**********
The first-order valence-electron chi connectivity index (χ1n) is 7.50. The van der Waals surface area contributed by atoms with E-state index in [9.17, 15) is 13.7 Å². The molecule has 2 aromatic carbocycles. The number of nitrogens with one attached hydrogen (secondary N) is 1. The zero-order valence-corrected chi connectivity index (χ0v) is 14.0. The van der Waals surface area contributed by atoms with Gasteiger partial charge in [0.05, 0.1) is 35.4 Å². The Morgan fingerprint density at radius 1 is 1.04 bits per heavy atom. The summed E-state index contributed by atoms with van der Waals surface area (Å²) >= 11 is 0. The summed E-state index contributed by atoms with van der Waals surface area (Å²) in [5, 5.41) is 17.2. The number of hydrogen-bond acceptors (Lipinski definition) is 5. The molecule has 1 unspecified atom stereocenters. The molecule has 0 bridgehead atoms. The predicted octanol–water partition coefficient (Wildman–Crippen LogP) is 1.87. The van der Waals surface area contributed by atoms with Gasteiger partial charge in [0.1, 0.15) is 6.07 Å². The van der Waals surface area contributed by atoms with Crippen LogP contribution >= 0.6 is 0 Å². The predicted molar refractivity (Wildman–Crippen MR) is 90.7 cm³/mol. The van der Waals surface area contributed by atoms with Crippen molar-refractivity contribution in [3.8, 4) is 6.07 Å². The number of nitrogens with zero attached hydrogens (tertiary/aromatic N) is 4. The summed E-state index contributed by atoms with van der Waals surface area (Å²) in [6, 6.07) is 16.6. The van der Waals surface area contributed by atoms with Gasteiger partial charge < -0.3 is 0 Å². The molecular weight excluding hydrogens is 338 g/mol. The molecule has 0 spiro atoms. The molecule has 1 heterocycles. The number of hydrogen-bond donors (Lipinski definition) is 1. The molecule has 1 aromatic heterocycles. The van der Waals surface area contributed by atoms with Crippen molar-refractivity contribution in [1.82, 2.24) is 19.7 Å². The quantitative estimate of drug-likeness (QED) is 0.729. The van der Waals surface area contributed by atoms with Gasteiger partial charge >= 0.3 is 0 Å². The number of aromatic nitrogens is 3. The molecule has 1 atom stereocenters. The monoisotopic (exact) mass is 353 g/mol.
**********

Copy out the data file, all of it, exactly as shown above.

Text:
The first-order valence-electron chi connectivity index (χ1n) is 7.50. The van der Waals surface area contributed by atoms with E-state index in [9.17, 15) is 13.7 Å². The molecule has 2 aromatic carbocycles. The number of nitrogens with one attached hydrogen (secondary N) is 1. The zero-order valence-corrected chi connectivity index (χ0v) is 14.0. The van der Waals surface area contributed by atoms with Gasteiger partial charge in [0.05, 0.1) is 35.4 Å². The Morgan fingerprint density at radius 1 is 1.04 bits per heavy atom. The summed E-state index contributed by atoms with van der Waals surface area (Å²) >= 11 is 0. The summed E-state index contributed by atoms with van der Waals surface area (Å²) in [5, 5.41) is 17.2. The number of hydrogen-bond acceptors (Lipinski definition) is 5. The molecule has 1 unspecified atom stereocenters. The molecule has 0 bridgehead atoms. The predicted octanol–water partition coefficient (Wildman–Crippen LogP) is 1.87. The van der Waals surface area contributed by atoms with Gasteiger partial charge in [0.1, 0.15) is 6.07 Å². The van der Waals surface area contributed by atoms with Crippen LogP contribution >= 0.6 is 0 Å². The predicted molar refractivity (Wildman–Crippen MR) is 90.7 cm³/mol. The van der Waals surface area contributed by atoms with Crippen molar-refractivity contribution in [3.8, 4) is 6.07 Å². The number of nitrogens with zero attached hydrogens (tertiary/aromatic N) is 4. The summed E-state index contributed by atoms with van der Waals surface area (Å²) in [6, 6.07) is 16.6. The van der Waals surface area contributed by atoms with Gasteiger partial charge < -0.3 is 0 Å². The molecular weight excluding hydrogens is 338 g/mol. The molecule has 0 spiro atoms. The molecule has 1 heterocycles. The number of hydrogen-bond donors (Lipinski definition) is 1. The molecule has 1 aromatic heterocycles. The van der Waals surface area contributed by atoms with Crippen molar-refractivity contribution in [1.82, 2.24) is 19.7 Å². The quantitative estimate of drug-likeness (QED) is 0.729. The van der Waals surface area contributed by atoms with Gasteiger partial charge >= 0.3 is 0 Å². The number of aromatic nitrogens is 3. The molecule has 1 atom stereocenters. The monoisotopic (exact) mass is 353 g/mol.